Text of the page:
For genuine limited company contractors, as opposed to ‘disguised employees’ who are the focus of IR35 legislation, the ability to take action in the face of early termination will depend on the exact wording of the contract. Often, whether the termination is unfair or not will be a matter of judgement. However, it’s worth remembering that the contractor will be conscious of the fact that premature legal action could affect his or her ability to secure assignments in future.
The employment conundrum and the rise of ‘outsourced employment’
HR professionals should bear in mind that many ‘flexible’ workers such as contractors and freelancers are, in fact, employed – either by their recruitment agency or an umbrella company. When a contractor or freelancer joins an umbrella company, also known as a professional employment organisation (PEO) or employment services provider, they become an employee of that company. This, assuming that the professional employment organisation in question operates to high standards, entitles the workers to a contract of employment and associated rights and benefits. Indeed, a reputable umbrella company or PEO will see no distinction between its head office employees and its contractor employees working in the field.
These providers, which generally have a HR department of their own, utilise their expertise in workforce management to process payment of wages, offer employee support and handle any HR disputes. A fully compliant, UK-based provider will also pay all relevant PAYE tax and National Insurance contributions (NICs). Any disputes or complaints brought by a contractor are handled by the employment services provider, rather than you as the ‘end client’ that is utilising the contractor’s skills. Because the external umbrella provider is the employer of the eyes of the law, it bears ultimate responsibility in the event of a contractor bringing a claim or raising a dispute.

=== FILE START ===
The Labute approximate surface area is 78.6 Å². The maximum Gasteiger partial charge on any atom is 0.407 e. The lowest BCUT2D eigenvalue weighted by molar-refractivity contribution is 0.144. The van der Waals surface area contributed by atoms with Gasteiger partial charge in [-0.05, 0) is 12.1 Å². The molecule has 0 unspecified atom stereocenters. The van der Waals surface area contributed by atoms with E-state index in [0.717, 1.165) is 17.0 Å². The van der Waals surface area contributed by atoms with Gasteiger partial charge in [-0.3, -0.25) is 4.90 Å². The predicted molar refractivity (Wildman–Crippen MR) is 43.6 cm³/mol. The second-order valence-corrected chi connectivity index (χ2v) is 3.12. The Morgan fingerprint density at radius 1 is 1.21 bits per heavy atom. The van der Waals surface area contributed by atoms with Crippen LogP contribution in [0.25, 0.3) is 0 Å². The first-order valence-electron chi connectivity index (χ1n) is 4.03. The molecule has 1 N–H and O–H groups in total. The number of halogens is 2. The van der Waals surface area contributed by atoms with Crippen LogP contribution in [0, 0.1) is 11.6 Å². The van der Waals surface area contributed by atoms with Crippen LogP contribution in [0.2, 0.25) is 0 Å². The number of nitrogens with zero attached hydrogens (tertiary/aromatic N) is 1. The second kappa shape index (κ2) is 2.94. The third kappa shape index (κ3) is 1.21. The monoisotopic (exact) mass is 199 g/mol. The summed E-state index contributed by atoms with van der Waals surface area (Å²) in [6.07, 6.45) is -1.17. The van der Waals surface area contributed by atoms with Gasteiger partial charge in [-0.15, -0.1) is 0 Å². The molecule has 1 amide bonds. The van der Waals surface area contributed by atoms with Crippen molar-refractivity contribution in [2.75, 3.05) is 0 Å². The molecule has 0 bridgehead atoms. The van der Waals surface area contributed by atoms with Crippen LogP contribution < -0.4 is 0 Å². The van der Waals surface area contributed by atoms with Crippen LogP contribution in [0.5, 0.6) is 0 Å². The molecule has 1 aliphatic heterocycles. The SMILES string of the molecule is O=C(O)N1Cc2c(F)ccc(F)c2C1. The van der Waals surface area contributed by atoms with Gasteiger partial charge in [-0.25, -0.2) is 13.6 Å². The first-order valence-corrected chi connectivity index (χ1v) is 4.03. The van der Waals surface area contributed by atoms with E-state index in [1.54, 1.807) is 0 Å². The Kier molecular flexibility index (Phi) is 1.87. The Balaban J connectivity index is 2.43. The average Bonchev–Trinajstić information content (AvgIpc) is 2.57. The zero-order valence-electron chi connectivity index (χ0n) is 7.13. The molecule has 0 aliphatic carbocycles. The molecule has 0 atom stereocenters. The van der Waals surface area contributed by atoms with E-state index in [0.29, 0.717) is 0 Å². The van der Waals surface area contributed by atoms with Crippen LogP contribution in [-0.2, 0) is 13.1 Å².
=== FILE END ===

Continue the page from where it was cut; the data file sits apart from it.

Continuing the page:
Outsourcing employment to an external provider in this way enables companies to minimise their exposure to risk.
I will end this post in the same way I started it; by singing the praises of the UK’s flexible workforce.
Contractors, freelancers and other flexible workers make an invaluable contribution to our economy, and in my view do not receive sufficient recognition for their skill, creativity and hard work. The vast majority are incredibly dedicated individuals. It’s simply the case that, from time to time, problems are encountered and disputes take place.
My advice to all HR professionals reading this post would be to think ahead, and plan for the possibility of a dispute before engaging a contractor or freelancer. I would strongly recommend that you establish the individual’s employment status before their assignment starts. Ask yourself: are they employed, and if so, by whom? Who bears liability and carries risk in the event of a dispute?
If you do not know the answers to these questions, you should ask yourself one more question: Why not?
Derek Kelly is managing director at Optionis; home to Parasol, the UK’s largest professional employment organisation (PEO), small business services provider ClearSky and cloud-based performance management software Silverline. Optionis has offices in Warrington, Manchester, Poole and London. For more information, please visit www.optionis.co.uk. Derek joined Optionis in 2008 following 15 years at KPMG. Whilst at KPMG Derek specialised in employment taxes, leading KPMG’s northern and south west practices. Derek has spent his career providing no-nonsense advice to employment outsourcing specialists, employment agencies and blue chip-corporates. In his free time Derek can either be found sailing his boat “Noah’s Ark” on lake Windermere or walking his dog Minnie; but is never far from his iPad.